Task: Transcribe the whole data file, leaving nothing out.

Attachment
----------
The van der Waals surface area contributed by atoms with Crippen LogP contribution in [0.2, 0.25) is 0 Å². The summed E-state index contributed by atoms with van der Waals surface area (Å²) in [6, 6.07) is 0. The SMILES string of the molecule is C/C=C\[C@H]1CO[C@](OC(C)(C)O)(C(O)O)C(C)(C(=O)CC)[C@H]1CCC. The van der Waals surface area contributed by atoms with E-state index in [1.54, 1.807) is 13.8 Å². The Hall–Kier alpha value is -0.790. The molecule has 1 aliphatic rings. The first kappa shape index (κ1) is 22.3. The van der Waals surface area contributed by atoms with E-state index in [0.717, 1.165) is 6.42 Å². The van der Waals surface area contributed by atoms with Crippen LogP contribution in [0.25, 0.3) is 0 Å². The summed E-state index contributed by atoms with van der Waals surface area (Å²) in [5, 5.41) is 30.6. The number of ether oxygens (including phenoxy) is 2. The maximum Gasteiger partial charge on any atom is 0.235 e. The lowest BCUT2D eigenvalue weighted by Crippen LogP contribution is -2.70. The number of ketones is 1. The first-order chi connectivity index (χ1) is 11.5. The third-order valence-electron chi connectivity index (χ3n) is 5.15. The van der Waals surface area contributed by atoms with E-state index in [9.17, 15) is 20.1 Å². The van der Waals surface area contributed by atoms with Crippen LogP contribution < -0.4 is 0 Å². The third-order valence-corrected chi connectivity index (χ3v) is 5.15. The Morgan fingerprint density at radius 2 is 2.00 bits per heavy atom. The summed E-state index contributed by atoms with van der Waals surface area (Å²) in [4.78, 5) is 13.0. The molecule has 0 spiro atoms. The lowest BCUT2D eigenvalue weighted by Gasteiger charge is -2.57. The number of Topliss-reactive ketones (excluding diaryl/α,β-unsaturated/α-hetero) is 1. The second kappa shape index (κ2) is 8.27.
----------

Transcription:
The van der Waals surface area contributed by atoms with Crippen LogP contribution in [0.2, 0.25) is 0 Å². The summed E-state index contributed by atoms with van der Waals surface area (Å²) in [6, 6.07) is 0. The SMILES string of the molecule is C/C=C\[C@H]1CO[C@](OC(C)(C)O)(C(O)O)C(C)(C(=O)CC)[C@H]1CCC. The van der Waals surface area contributed by atoms with E-state index in [1.54, 1.807) is 13.8 Å². The Hall–Kier alpha value is -0.790. The molecule has 1 aliphatic rings. The first kappa shape index (κ1) is 22.3. The van der Waals surface area contributed by atoms with E-state index in [0.717, 1.165) is 6.42 Å². The van der Waals surface area contributed by atoms with Crippen LogP contribution in [0.25, 0.3) is 0 Å². The summed E-state index contributed by atoms with van der Waals surface area (Å²) in [5, 5.41) is 30.6. The number of ether oxygens (including phenoxy) is 2. The maximum Gasteiger partial charge on any atom is 0.235 e. The lowest BCUT2D eigenvalue weighted by Crippen LogP contribution is -2.70. The number of ketones is 1. The first-order chi connectivity index (χ1) is 11.5. The third-order valence-electron chi connectivity index (χ3n) is 5.15. The van der Waals surface area contributed by atoms with E-state index in [9.17, 15) is 20.1 Å². The van der Waals surface area contributed by atoms with Crippen LogP contribution < -0.4 is 0 Å². The third-order valence-corrected chi connectivity index (χ3v) is 5.15. The Morgan fingerprint density at radius 2 is 2.00 bits per heavy atom. The summed E-state index contributed by atoms with van der Waals surface area (Å²) in [4.78, 5) is 13.0. The molecule has 0 spiro atoms. The lowest BCUT2D eigenvalue weighted by Gasteiger charge is -2.57. The number of Topliss-reactive ketones (excluding diaryl/α,β-unsaturated/α-hetero) is 1. The second kappa shape index (κ2) is 8.27.